Action items:

  • Andrea needs to get an email address where people can report CoC violations
  • Jenny needs to put that email address in the survey
  • Before the survey goes out, the closing date needs to be updated


Code of Conduct Team Update

On January 23, the Code of Conduct team had our first meeting of the new year.

Update on project status

We have mostly finished the survey that we want to send to the community, but are still hung up on the conversation about whether to ask for demographic information.

Discussion of demographic data

Jenny provided a summary of all conversations about demographics here:

Our conclusions: if we are going to collect demographic data, we need to have a clear reason for doing so. In this case, we need to understand the characteristics of the people who answer the survey, and understand the reach of the survey within the WP community.

To understand who answered the survey, we agreed that it would be easy to collect gender information, but gathering information about race in an international survey is extremely complicated. So we will ask about gender and country. We are also asking where people found out about the survey.

The survey answers will be anonymized. The CoC team (Morten Rand-Hendriksen, Jenny Wong, Morgan Kay, Andrea Middleton) will make sure that all identifying data is removed, and then the survey results will be released to the public.

Action Items

  • Draft a canonical post that describes the goal of the CoC initiative and contextualizes this survey, including information on who will have access to the survey.
  • Provide an email address within the survey in case people want to report an incident.
  • Review the survey to make sure it is ready to send out


2018 first #ccoc project meeting

After WCUS and the festive holidays of Decemeber, we’re going to get back on our #CCOC meetings at 23rd January 2018 16:30 UTC, in the #community-team slackSlack Slack is a Collaborative Group Chat Platform The WordPress community has its own Slack Channel at channel.

The agenda will include:

  • An update on the project situation
  • Review of all discussions of collection demographic data
  • Outline a road map to getting the survey shipped.

CCOC project meeting notes – 17th & 31st October

17th October Notes:

A quick catch up on the meeting that happened on the 17th October

@mor10 and @morgankay were in attendance and shared the survey they have been working on.

They had it sent to an 3rd party survey expert to get feedback on the language and questions used in the survey.

31st October Meeting Notes:

The group met in the #community-team Slack.

Thanks to the people who participated: @sippis, @andreamiddleton, @morgankay, @mor10

The research CoC has a few more entries. The problem has been finding public articles about CoC situations that have been enforced and also articles against a CoC.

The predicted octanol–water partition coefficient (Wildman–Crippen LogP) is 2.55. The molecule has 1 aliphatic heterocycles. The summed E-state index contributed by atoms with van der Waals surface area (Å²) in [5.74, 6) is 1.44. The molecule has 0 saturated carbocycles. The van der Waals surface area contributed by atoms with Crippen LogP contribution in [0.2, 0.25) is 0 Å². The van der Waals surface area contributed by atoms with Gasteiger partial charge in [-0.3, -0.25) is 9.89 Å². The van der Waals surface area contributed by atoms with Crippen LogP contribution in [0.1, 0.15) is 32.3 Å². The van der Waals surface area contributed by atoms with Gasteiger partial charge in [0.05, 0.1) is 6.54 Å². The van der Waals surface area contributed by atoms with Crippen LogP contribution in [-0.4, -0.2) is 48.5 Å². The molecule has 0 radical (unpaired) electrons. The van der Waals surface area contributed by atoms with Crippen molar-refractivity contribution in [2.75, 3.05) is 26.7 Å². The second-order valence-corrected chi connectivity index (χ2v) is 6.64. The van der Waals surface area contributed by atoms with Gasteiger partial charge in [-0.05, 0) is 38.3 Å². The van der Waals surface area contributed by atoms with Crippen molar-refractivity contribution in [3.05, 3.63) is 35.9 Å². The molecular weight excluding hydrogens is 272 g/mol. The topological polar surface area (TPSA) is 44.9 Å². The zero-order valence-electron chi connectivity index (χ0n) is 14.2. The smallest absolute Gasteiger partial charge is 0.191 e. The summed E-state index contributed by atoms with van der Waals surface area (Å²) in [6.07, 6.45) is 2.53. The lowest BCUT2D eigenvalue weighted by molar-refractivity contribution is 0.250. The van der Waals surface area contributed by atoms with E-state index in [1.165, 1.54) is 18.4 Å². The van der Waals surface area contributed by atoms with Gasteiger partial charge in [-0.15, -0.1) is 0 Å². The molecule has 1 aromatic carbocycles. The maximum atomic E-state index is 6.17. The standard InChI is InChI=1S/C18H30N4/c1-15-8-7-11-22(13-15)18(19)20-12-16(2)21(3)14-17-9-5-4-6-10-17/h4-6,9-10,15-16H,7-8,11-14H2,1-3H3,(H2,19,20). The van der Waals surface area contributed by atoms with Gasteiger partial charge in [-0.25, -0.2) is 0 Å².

The CCoC survey has been reviewed by the survey expert and comments have been actioned.

The survey is now ready for review. The new questions are found under the Questions – Proposed headerHeader The header of your site is typically the first thing people will experience. The masthead or header art located across the top of your page is part of the look and feel of your website. It can influence a visitor’s opinion about your content and you/ your organization’s brand. It may also look different on different screen sizes.. Reasoning and discussion are found in the Questions – Draft header.

Please add comments to the survey document with anything you want to raise relating to the questions of the comments.

Next actions for the survey:

  • Put survey questions into a survey collection method.
  • Roll out the survey.
  • Publicise the survey.
  • Set a hard limit on return date

There was a discussion on how to push the survey. The discussion included a debate on how much pushing did we want to do for the survey and the balance between getting large dataset and not having a skewed dataset based on one portion of the community.

The idea came to do two things:

  1. Email all meet up group organisers with information about the survey and ask them to share it with their meet up groups.
  2. Post on all Make P2s.

Some concerns include ensuring that there is clear communication about the intent of the project and the survey.

There was an idea to bundle some other Community related information in the same blast-out or if it was important to to have the message exclusively CoC-related. It would be good to know what potential information the bundle would include before making a decision.

There was also a lively debate over whether we should ask about any demographics of the survey responders.

Polldaddy records location and IP address by default. in the past the Community team has received a lot of pushback about asking demographic info in surveys. The outcome is that @mor10 is going to ask the survey expert how they do it to ensure it is far.

There was the question of whether we need the demographic information, because we shouldn’t be asking for information we don’t need. The thought behind the demographic data is that if marginalized people say we need a code of conduct and non-marginalized people don’t, then we need a code of conduct.

Group’s TODO:

Next Meeting:

Next meeting is on 14th November 2017 at 15:00UTC